For example, I live in Wyoming at about 4650’ ASL. I like to go to Montana to shoot and hunt with a friend in Glasgow, which is 2600’ ASL. When we shot out to an 830 yard steel, I only needed .25 MOA up correction to put me dead on, which equals about 2 inches at that distance. (.25 X 8 = 2”) That shows what a small amount the reticle was off when I changed over 2000’ in elevation. Most shooters, myself included, and especially in a hunting type of situation, can’t hold .25 MOA.

Another drill I did back in Wyoming with the Nightforce 1000 Velocity reticle was to set up 6 random steel targets at various unknown distances from our shooting position. I then had a shooting buddy get his rifle out as well with the Nightforce R1 reticle in it and we decided to have a shoot off or contest. We had to range all 6 targets, engage them from left to right, and closest to farthest. First round hit scored 10 points and second round hits were 5 points. We also tried to time each other as accurate as possible. I ran the course in 41 sec, all first round hits for a score of 60. My buddy ran the course in 78 sec. or 1 min 18 sec. with a score of 50, having two second round hits. He attributed the misses to having to come off the rifle, dial for each shot and trying to hurry his shots when getting back on the targets, knowing he was up against the clock. He then ran the course again just trying to use the reticle but couldn’t get below 57 seconds with having to read his drop chart for every shot, and missed one target completely for not having good dope at uneven increments. (His chart was set for every 50 yards) This test or drill really showed what I had hoped for, that the Nightforce Velocity 1000 reticle did exactly what it was designed for.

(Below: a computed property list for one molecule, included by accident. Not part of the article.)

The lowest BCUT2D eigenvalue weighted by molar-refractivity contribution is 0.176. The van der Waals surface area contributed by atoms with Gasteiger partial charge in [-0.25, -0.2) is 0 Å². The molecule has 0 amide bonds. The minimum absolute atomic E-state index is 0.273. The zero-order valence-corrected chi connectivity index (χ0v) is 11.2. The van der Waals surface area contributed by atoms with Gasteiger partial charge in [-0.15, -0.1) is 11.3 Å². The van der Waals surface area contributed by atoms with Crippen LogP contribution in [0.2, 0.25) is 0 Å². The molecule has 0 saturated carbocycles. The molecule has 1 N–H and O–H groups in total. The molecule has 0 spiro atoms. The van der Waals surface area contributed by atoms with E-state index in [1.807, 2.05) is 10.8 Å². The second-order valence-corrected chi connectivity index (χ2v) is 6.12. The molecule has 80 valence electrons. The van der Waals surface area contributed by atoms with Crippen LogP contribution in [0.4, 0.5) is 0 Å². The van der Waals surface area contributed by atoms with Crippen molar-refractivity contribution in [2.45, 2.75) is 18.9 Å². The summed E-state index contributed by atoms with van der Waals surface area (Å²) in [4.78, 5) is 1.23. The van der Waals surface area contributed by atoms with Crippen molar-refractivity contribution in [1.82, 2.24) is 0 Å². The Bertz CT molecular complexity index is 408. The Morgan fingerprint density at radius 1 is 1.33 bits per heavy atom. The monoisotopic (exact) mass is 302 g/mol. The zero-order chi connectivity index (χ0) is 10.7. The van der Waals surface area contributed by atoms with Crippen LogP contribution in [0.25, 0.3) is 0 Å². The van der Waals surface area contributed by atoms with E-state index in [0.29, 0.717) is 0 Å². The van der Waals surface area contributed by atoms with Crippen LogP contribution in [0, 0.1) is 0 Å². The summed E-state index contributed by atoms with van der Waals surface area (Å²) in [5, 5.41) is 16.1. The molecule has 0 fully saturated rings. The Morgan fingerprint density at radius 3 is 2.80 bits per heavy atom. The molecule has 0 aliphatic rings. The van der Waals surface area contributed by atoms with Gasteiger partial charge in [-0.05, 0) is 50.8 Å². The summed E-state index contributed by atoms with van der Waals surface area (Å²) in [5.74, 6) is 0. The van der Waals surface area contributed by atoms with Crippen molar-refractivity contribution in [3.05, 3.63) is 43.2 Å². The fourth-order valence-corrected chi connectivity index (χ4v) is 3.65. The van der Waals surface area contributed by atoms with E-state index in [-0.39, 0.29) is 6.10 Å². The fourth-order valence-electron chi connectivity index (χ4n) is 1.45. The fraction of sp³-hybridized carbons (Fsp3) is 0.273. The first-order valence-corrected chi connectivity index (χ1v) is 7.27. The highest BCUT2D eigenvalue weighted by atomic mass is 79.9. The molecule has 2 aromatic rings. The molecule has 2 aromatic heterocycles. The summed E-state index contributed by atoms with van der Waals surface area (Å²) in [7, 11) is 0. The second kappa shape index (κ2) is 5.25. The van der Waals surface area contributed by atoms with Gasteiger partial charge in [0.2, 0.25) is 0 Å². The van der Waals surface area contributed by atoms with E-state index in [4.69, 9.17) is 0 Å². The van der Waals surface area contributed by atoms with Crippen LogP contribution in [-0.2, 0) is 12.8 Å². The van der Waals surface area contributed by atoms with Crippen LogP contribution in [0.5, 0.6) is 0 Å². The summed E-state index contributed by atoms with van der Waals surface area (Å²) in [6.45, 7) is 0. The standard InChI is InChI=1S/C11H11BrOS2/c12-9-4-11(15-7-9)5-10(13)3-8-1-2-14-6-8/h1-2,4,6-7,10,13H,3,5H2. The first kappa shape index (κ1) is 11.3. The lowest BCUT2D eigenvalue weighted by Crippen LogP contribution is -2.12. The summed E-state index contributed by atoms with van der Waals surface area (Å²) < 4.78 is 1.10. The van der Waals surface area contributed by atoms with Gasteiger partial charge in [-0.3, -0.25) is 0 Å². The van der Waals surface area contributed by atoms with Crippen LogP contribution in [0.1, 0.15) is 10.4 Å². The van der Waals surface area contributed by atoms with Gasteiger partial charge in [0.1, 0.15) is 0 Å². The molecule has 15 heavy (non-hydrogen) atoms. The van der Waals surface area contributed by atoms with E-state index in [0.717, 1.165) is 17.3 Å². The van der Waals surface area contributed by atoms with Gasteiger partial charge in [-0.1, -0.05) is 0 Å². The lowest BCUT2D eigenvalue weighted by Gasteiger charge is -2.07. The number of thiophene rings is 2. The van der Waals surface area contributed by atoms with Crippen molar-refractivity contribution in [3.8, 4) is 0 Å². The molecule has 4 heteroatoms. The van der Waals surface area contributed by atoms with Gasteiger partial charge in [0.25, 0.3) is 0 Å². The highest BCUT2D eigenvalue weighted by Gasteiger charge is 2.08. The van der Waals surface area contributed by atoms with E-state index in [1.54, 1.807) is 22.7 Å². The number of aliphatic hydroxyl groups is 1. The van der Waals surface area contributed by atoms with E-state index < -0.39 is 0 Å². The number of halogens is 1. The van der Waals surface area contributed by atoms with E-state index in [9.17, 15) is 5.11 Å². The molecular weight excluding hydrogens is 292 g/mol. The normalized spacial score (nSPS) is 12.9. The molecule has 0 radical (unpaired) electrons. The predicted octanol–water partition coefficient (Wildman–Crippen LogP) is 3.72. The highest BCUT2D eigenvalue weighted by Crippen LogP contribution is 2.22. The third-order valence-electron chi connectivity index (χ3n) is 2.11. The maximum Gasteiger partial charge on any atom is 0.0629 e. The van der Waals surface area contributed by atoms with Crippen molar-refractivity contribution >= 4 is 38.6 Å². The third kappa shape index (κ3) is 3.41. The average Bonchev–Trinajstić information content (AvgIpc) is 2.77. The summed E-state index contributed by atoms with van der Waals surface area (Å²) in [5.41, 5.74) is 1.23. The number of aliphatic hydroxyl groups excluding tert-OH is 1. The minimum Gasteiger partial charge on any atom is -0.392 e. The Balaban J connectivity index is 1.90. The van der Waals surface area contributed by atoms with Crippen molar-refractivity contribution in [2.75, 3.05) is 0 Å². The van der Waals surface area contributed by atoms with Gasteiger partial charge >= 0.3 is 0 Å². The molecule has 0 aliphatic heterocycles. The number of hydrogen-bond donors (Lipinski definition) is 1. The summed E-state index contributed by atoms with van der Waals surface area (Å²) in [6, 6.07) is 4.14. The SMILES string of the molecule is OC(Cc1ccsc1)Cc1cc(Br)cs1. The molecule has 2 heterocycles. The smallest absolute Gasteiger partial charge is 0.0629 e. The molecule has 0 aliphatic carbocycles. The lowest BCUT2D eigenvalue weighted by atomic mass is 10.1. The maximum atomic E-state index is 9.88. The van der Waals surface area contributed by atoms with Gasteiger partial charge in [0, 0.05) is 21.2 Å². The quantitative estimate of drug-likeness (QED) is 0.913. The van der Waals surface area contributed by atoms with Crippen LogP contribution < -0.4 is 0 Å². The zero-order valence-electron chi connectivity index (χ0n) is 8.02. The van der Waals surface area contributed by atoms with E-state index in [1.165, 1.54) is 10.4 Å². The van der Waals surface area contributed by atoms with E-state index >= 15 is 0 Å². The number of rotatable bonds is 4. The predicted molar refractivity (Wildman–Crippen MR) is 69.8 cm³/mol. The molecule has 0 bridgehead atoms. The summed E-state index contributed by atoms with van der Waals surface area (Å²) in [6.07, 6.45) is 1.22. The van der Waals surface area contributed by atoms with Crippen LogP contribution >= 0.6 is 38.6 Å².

Since getting this scope to T&E, I have now shot at steel in the field and out in actual hunting situations at various elevations and conditions. I am extremely pleased with the Nightforce Velocity 1000 reticle and its performance on known and unknown distance targets and animals. I think Nightforce knocked it outta the park with this reticle! I would not hesitate to and in fact would highly recommend it as a great reticle/scope combination to purchase.




Scott Shreve is a life-long hunter and avid predator caller. He is a Team FOXPRO member and enjoys taking his son, family and friends out calling predators. Scott lives in Buffalo, Wyoming and spends his free time hunting, shooting long range and reloading.